"The ideal is to get the win-win, where you can promote people making a living off the land and keeping it as livable for skinks too."
The critical thing, he says, is to involve the landowners without triggering concerns that saving the skink will cost them their livelihood.
Over the past half-century, the cattle industry became less profitable and many farmers turned to grain and potatoes. About 7,000 hectares of mixed-grass prairie were converted to potato farms from 1961 to 2000, and the area is now known as King Spud Country. The region's 24-hour McCain Foods potato-processing plant, with 500 employees, is by far the biggest player in the local economy.
On the surface, the two appear to be mutually exclusive: Potatoes grow best in soil too heavy for skink habitation. But there's a mixed-soil zone between the two types of terrain that skink boosters say could be crucial to the animal's survival, and they want to get
landowners onside before more habitat is lost.
Carberry Mayor Wayne Blair, who wants the town to erect a skink statue as a tourist attraction, says it will be difficult
to persuade potato growers
to relinquish the crop, but
landowners who haven't made the switch to potatoes might yet be open to choosing mixed grasses instead.
"I think the potato growers would be a hard sell, to take land out of production right now, but in some of the cases where the growers aren't potato growers, I don't think it would be nearly as tough," Mr. Blair says. "A lot of them would say, 'We can live with what we're doing right now.' "
Much of what is known about skinks is thanks largely to one man who has been chasing them for 47 years.
As a typical boy growing up on the Shilo military base, Errol Bredin spent his summers pocketing frogs, scrutinizing rocks for fossils and mastering the art of catching the small lizards darting around the sand hills. It's a tricky skill: A skink can drop its tail and regrow it later, so it's best to lay an open, gentle slap over the lizard's body and scoop it up, lest you are left with just a twitching tail.
For decades, Mr. Bredin, 58, felt like the only one interested in skinks. Even today, lifelong locals can be surprised to discover that they have a lizard in their midst.
But as the years passed, the field naturalist became increasingly concerned at what he was seeing. Sandy, open sites where he used to study skinks as a teen now lie deep in aspen forest. The march of the trees happened before his eyes.
"In a lot of ways, it's a natural succession, or they say it is. I don't necessarily agree with that," Mr. Bredin says from his home near the Carberry Sandhills, south of Austin. "They [skinks]are threatened, and it's going to go beyond that relatively quickly if we let things go the way they are."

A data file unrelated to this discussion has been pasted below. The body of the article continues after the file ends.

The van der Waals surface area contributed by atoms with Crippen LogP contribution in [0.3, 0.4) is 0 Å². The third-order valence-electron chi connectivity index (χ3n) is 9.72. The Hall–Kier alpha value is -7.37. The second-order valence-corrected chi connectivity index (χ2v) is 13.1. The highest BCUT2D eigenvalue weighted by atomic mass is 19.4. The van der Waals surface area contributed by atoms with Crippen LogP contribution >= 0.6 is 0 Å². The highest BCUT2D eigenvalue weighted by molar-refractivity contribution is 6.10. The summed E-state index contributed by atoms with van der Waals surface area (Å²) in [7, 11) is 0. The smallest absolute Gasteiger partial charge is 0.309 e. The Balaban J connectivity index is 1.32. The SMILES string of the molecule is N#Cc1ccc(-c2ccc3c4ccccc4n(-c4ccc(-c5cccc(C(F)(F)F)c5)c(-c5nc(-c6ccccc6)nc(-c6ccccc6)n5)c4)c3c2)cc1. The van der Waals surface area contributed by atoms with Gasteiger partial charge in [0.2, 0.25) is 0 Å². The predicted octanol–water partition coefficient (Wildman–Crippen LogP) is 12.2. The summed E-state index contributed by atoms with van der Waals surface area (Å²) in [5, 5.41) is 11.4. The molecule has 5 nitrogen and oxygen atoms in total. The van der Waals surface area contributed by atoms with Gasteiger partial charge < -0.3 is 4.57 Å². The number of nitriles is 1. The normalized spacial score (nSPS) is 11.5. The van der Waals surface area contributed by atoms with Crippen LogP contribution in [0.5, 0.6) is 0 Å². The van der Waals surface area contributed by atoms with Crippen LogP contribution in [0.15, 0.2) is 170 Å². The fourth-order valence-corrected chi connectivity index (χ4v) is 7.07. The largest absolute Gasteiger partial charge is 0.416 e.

Though he has no formal science training, Mr. Bredin has written numerous scientific papers on the northern prairie skink and has become the
go-to man for everything skink-related.
He penned the report that prompted the Canadian government to list the northern prairie skink as threatened in 1989 and it was his fieldwork that helped to raise their federal status to endangered in 2004. (In Manitoba, the species is listed as threatened and its status is under review by the Endangered Species Advisory Committee.)
"For a long time, I was like a voice in the wilderness, and when that paper came out 'endangered,' that kicked in the federal guidelines. ... It was like passing on the torch. I knew they would be protected," Mr. Bredin says of his "little skink friends."
Now, he hopes to see others champion the cause to implement serious management measures. "If they're very tardy on that," he acknowledges sadly, "then I don't hold a lot of hope. Thirty, 40, 50 years from now, they could be gone."
It's not the end of days yet. The skinks emerged late this year because of a spring cold snap, but they did emerge, and skink supporters believe that there is still time to turn things around.
If they succeed, their efforts will reach beyond these native lizards and into the sandy hills they call home.
"The mixed-grass prairie ecosystem, there are some very, very serious threats to it," Dr. Rutherford says. "I don't want to call them an indicator species. I don't think that's the right language." But their habitat is disappearing, she says.
"Saving a skink isn't going to cure cancer, but they're an important part of an ecosystem that is declining and I think that has some important consequences."
Tenille Bonoguore is a writer for Globe T.O.Report Typo/Error